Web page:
In July 2020, we were so grateful to introduce Pigsuit’s newest collaboration with our friend, Artist Jarrod Stains.
In light of recent events bringing on protest and demand for change of Australia’s backwards judicial system, standing in solidarity with the Black Lives Matter Movement and turning our own sights to the unjust incarceration of Australia’s First Nations People, this wave brought on a new understanding of what allyship means, and how we can do our part to help. Keeping traction and not losing momentum with this movement is important now, more than ever.
Through despair, reflection and the understanding of our ability to help where and how we can, this project came to be. Our collaboration will donate 100% of the profits, divided equally between two organizations. Australia’s only national Aboriginal led justice coalition of legal, health and family violence prevention experts, and A bold not-for-profit organization creating a different future with First Nations children, families and communities experiencing the greatest levels of disadvantage.
We are thrilled to represent and work with Jarrod Stains, an Artist we have always admired for his surrealist use of colour, vivid storytelling and breathtaking Indigenous artworks.
Message from the Artist:
“I am Kamilaroi man and artist, raised in Brisbane. I began painting when I was 19, as a way to connect with my culture. My art is a reflection of my own feelings and experiences translated into images. My inspiration comes from my family and friends, everything I experience has made an impact on me. I strive to express this through the medium of painting
This piece is designed to represent the outside feeling of Indigenous people in ‘Australia’. The black bird represents being an Indigenous person and the Indigenous community. The black line surrounding the bird describes the separation felt by Indigenous people, it is designed specially to depict those in the prison system and how they are inside while white Australia remains outside, this feeling again extends to the community at large. The white painting inside the bird represents Indigenous elders and lawmakers, pillars of the community who are also excluded from the lawmakers of the country. We have still not been given a seat at the table.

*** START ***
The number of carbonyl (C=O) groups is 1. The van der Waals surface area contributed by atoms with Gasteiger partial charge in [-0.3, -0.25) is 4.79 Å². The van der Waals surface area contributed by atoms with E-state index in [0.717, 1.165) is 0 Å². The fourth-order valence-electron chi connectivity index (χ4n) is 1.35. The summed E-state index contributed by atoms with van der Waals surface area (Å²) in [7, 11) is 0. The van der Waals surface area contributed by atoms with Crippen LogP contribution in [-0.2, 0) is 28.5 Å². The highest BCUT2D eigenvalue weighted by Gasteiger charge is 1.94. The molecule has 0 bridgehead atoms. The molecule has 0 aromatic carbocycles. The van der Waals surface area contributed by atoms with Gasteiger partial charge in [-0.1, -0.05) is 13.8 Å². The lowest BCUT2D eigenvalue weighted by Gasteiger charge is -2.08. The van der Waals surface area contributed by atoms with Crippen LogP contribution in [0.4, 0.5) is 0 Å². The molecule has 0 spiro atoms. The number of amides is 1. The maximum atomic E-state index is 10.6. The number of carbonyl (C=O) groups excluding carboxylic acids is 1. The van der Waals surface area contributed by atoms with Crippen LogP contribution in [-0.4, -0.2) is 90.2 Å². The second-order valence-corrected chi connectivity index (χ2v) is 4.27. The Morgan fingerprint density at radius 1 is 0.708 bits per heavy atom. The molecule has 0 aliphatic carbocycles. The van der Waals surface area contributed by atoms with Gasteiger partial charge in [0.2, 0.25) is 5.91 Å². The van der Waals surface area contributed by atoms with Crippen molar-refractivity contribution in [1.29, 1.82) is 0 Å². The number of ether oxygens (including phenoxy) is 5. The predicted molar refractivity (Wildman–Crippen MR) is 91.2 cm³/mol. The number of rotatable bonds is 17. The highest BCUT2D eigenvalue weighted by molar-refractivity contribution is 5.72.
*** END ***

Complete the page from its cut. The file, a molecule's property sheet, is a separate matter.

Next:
The vertically running symbols represent Indigenous people and how it is possible to live outside of this system and be a part of the wider community of this country, not as tokens or to fill a diversity requirement but because their perspective is immensely helpful and important. These figures are painted as a spectrum of colours to show the depth of the indigenous people and that we are more than our stereotypes.”
We also gave our audience a small guide to what it means to wear Indigenous designs as non-Indigenous people. While there is no definitive answer about wearing Indigenous designs or artwork on clothing, one of the initial steps of allyship can be found through wearing and supporting Indigenous owned businesses or Artists. While a surface level approach, these steps encourage wearers to go deeper, to equip themselves with the history or the cause of the garment that is ready to start conversation on dismantling the system. We recognize that there are alternative opinions held throughout the community about wearing Indigenous artwork or designs as non-Indigenous people and we recommend our audience to be respectful and equipped with the knowledge and resources when making their decision in supporting.
We were able to raise $1631.51 for Change the Record and $1631.51 to Childrens Ground, which was incredible!